The Greenfield Review Press
The Greenfield Review Press published its first book, a collection of inmate poems smuggled out of Soledad Prison, in 1971. Since then, our press has been a home for a great diversity of voices, including but not limited to African, African American, Arab American, Asian American, American Indian, Caribbean and Chicano poets and fiction writers. We were a multicultural publisher before the term gained wide currency, although we define "multicultural" as inclusive of all cultures not just those neglected in the past. We have offered a number of imprints - from the Ithaca House poetry series to the traditional folk tales of Bowman Books to our audio series Goodmind Records. The Frank Waters Memorial Series, bears the name of one of the West's greatest novelists and features first books of prose by American Indian writers. more info

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The Ndakinna Education Center
The Ndakinna Education Center is an affiliate of the Greenfield Review, a 501(c)(3) nonprofit and charitable organization located in Greenfield Center, New York. Over the last twenty years the Center has offered people of all ages unique hands-on learning experiences, creative presentations, and exhibit spaces focusing on regional Native American understandings, Adirondack culture, wilderness skills and awareness of the natural world. is a website dedicated to the preservation and restoration of the Western Abenaki language. It is made possible by support from The Greenfield Review and user donations. In addition to a keyword searchable online dictionary, online lessons, radio shows and history, free language courses open to all are held at the Ndakinna Education Center and throughout the northeast supported in part by the Greenfield Review Press. Most recently, we've opened the Northeast Indigenous Language Archive (NILA) at the Ndakinna Education Center giving home to thousands of rare books, documents and recordings of the Native languages of the region.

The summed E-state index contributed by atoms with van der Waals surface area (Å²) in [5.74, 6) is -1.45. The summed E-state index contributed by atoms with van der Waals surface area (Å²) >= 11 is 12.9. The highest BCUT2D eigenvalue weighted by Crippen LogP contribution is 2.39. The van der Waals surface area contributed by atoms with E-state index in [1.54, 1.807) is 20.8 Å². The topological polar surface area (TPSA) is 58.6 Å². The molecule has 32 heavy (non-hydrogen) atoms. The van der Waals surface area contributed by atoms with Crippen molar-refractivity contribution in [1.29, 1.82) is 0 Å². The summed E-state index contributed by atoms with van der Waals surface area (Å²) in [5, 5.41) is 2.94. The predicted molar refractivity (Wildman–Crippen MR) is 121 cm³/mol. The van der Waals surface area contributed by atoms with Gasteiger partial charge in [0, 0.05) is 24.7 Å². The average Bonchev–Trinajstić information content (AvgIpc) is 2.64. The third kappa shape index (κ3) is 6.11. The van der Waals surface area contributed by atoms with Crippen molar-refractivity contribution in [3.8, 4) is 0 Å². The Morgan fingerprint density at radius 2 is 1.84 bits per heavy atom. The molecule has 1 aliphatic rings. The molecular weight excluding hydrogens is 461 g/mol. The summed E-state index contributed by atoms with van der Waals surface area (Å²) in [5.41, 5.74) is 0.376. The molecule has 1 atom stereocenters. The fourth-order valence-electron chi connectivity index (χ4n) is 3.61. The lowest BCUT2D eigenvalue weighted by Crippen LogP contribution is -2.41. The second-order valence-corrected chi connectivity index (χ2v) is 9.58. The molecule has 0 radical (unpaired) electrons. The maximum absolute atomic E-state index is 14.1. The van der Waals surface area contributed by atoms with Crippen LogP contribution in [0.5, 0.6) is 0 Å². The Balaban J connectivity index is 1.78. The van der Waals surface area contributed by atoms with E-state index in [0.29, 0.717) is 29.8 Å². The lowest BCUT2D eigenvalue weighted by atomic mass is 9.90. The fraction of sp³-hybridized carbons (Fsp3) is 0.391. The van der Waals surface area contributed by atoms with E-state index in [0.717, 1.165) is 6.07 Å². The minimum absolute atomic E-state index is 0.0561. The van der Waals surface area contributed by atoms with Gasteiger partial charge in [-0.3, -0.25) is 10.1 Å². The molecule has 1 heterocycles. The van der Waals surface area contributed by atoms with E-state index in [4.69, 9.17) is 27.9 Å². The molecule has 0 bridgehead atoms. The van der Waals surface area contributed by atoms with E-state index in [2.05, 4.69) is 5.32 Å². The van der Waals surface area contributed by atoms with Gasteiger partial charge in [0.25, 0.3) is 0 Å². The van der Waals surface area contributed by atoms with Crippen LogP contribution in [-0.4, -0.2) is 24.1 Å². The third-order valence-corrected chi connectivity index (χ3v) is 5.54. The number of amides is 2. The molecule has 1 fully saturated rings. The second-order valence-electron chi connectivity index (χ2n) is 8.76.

The Saratoga Native American Festival
The Saratoga Native American Festival is a collaborative effort of the Ndakinna Education Center and the NYS Office of Parks Recreation and Historic Preservation.. The event is open to the general public, with activities taking place under shelter, rain or shine. Activities incliude Native American music, stories, crafts and food. There are also dance competitions, drum groups and demonstrations such as flint-knapping making tools from stone along with traditional games, hunting and survival techniques. The festival is also known for having the finest Native vendors, selling and displaying their own hand crafted items.